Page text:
This reflection is prompted by the reflection of a dear friend and colleague Fr. Tony Clavier. His article can be found here. His reflection concerns how we do or do not do ministry. What is the role of the parish priest in today’s environment, especially the North American context of ministry?
Both Tony and I are from England – he from the north where people “call a spade a spade.” I come from the south where we try, and often fail, to be more nuanced in our speech thereby causing confusion. All in all I prefer Tony’s approach to things. Tony has always been a centrist and I a tad more to the right of things. Having said that he used to be a bishop in part of the Anglican diaspora and has now returned as a parish priest. I am now part of the diaspora having effectively given up on the Episcopal Church as an institution. We both share an abiding passion for the ministry of the parish priest.
Tony’s piece laments “The latest assault on the model of parish priest has been clothed in an attack on George Herbert, whose little book, The Country Parson, it is alleged, created the pattern of priestly life which has now become irrelevant. I challenge that notion.” I wholeheartedly agree.
I spent several years pursuing a doctorate with special reference to “congregational development.” I learned a huge amount. A great deal of the learning was how to do things right, how to avoid all sorts of pitfalls. We learned about such things as how to understand generational groups etc. Sadly I think we missed the main point and that is Tony’s point. In our Anglican world we are called to be parsons and not professionals. Being a professional as I use it here is to be a member of a professional class, educated, trained and generally part of a kind of elite. If that is true then all the degrees and such that I have might make me a better parson – however they do not. My ability and effectiveness as a parson has to do with coming alongside people. In fact, do people connect with me in spite of my pedigree?
In my years as a parish priest and as a college chaplain I used to spend huge amounts of time just hanging about with people. I still do. I also made it a point to be there in my “uniform.” I know that some people see that as a barrier. That has not been my experience. On the college campus I would spend time in the coffee shop. There conversations and relationships were built – some on my initiative but more often because someone was happy to chat. In the USA, in places where I was a parish priest, the temptation was to spend time in an “office” and to expect people to come to me. Indeed when I started in the US in the seventies clergy spent hours with counseling appointments and rarely got out into the community.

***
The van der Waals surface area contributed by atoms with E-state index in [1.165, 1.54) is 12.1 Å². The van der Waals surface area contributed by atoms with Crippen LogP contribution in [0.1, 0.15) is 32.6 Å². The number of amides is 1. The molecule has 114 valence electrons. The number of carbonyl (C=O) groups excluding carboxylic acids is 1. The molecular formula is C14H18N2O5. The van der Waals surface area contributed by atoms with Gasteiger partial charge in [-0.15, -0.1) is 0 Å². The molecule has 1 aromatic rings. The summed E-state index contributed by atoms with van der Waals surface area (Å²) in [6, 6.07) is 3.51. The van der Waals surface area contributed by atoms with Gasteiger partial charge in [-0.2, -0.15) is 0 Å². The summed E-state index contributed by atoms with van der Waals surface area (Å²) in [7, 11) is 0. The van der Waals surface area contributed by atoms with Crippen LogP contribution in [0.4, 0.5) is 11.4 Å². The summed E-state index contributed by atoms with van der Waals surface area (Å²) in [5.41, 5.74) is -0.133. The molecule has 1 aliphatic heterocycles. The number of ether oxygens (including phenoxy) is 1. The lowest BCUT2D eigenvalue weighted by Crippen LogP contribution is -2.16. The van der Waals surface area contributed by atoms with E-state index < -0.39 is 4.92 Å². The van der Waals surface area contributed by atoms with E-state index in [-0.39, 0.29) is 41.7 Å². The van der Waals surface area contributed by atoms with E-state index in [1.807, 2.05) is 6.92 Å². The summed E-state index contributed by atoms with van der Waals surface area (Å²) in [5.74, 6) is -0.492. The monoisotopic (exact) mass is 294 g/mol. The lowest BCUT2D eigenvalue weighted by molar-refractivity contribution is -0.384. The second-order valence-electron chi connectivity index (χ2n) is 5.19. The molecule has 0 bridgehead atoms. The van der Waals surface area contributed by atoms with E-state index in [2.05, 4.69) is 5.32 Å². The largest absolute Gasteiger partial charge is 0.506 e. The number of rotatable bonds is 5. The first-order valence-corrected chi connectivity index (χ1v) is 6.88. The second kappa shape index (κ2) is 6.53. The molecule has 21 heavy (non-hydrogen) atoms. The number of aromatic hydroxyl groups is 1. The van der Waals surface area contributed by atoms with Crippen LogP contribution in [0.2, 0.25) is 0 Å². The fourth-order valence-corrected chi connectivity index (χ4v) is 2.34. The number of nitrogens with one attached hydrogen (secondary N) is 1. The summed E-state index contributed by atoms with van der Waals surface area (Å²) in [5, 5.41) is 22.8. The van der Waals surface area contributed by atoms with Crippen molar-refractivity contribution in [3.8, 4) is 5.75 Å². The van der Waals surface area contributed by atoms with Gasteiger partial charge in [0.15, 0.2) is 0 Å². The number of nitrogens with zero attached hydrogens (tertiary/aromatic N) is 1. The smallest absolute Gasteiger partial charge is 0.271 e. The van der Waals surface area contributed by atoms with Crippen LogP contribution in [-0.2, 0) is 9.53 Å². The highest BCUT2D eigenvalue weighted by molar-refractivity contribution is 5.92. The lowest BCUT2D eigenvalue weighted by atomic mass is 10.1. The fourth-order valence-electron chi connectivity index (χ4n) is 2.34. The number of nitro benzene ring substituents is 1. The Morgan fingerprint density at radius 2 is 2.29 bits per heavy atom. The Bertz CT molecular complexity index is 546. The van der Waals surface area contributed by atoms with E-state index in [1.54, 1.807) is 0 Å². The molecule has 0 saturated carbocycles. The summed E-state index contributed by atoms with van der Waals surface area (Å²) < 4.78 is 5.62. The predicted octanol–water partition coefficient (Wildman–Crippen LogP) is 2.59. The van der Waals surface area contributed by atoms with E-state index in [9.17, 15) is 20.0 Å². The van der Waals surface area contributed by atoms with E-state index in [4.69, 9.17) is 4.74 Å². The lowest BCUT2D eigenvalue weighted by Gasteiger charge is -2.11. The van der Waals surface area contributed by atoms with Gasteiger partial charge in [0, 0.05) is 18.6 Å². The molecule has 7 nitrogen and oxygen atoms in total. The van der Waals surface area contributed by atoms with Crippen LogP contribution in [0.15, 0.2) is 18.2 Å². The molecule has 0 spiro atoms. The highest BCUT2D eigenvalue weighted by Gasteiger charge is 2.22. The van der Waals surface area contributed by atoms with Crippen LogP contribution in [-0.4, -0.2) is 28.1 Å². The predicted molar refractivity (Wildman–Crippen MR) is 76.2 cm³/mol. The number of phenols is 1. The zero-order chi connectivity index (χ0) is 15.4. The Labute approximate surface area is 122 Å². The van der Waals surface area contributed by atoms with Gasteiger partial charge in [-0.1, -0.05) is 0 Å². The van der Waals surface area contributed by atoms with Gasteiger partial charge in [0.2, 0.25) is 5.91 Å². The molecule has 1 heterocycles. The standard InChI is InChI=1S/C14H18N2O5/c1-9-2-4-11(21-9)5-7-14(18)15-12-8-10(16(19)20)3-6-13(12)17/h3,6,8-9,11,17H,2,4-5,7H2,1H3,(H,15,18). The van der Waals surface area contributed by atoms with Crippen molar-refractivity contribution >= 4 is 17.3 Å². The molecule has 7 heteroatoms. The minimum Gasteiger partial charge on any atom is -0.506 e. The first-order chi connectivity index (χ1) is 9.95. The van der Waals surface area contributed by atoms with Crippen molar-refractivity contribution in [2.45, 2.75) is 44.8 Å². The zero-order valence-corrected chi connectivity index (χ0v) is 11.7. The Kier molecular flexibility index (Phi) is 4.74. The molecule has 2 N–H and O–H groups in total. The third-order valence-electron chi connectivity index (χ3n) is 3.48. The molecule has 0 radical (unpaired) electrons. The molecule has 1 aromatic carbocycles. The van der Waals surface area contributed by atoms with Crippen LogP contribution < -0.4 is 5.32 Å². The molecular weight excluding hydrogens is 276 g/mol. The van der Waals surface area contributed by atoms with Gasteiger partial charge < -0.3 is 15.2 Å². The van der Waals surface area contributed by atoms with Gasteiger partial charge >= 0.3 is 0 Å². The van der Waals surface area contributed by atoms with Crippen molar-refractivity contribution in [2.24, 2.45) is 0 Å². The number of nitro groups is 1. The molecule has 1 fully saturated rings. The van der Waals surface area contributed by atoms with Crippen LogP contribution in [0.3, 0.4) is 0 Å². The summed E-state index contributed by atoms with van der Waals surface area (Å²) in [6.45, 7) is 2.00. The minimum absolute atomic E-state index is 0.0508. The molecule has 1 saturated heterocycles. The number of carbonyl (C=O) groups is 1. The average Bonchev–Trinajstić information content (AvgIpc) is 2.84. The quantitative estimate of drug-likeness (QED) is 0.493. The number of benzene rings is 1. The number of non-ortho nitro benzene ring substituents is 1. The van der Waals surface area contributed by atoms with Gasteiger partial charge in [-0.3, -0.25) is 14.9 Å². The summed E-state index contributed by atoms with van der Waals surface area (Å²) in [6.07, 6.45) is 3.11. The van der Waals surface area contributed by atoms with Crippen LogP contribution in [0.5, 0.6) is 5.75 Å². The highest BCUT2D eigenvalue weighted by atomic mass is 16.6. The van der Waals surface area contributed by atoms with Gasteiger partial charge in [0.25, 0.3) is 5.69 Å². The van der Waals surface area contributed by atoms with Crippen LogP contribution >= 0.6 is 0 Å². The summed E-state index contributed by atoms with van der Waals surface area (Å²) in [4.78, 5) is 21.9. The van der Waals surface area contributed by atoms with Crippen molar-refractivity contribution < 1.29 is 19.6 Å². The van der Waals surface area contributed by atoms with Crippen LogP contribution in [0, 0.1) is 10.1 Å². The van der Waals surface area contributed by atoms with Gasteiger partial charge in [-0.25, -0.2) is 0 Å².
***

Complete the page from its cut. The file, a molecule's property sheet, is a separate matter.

Some of the most heartwarming emails recently have come from shop assistants and community folk who say how much they miss our conversations and me dropping in. Sometimes, indeed most often, the conversations were just that. They were nice, friendly and not hugely life changing. A few were really meaningful. Having built a relationship then someone would come to me when a crisis occurred because often they had no other church connection. When in the community people would nod hello or stop to chat, as I would walk around. I have two really interesting examples. One is from Peru last week. The other is from Belize a year or two past. I was in central Lima this week on an errand. I needed to pass some time and so was walking by some stalls by the river. A man asked me if I was a priest; would I pray for him and give him a blessing. I did. I was part of a youth group walking by the market in Belize City. One of the market folk came up to me and asked me to pray for her. In both cases I was in “uniform.”
I believe that our communities need “parsons.” Our ministry as clergy is not simply to be preachers, liturgists and dispensers of the sacraments. We are to be the visible presence of Christ in the communities that we serve. It is not that we are that distinguished, though gray hair helps. It is that Christ has set us aside for this particular ministry of presence. It is not that every Christian is not called to this – we all are – it is that we are given a uniform and a role in the church. We then are representatives of that church’s role in the local community. We are called to relate to people. The temptation is to be professional, elite and sequestered. Again Tony writes, “I suggest that it is precisely because we have turned vocation into profession, and imprisoned clergy in the church plant, that we have lost our sense of mission and identity. What goes on in the church has become our chief concern.” He continues, “it is time we engaged “the village” again, whether it is an urban, suburban or rural “village” or even a cyber “village.” St. Paul spent over two years in one community, waiting, listening, engaging, before he broke through. He hired a “lecture hall.” Perhaps we need to hire space in shopping malls, set up our coffee carts, plonk the priest and some lay people down, please dressed as a priest and not in disguise, not to advertise St. Titus the Tasteful’s bill of fare, but to listen, to learn, to embrace and to begin the task of reclaiming the parish.”
Jesus calls us metaphorically to be lamps on lamp stands, cities visibly set on hilltops.
“let your light so shine before men, that they may see your good works and give glory to your father who is in heaven.” (Mt. 5:16)
But you are a chosen race, a royal priesthood, a holy nation, a people for his own possession, that you may proclaim the excellencies of him who called you out of darkness into his marvelous light (1Pet. 2:9 )
Thanks Tony for your reflection – mine is offered as a thanks for yours.
One response to “I also get gray hairs”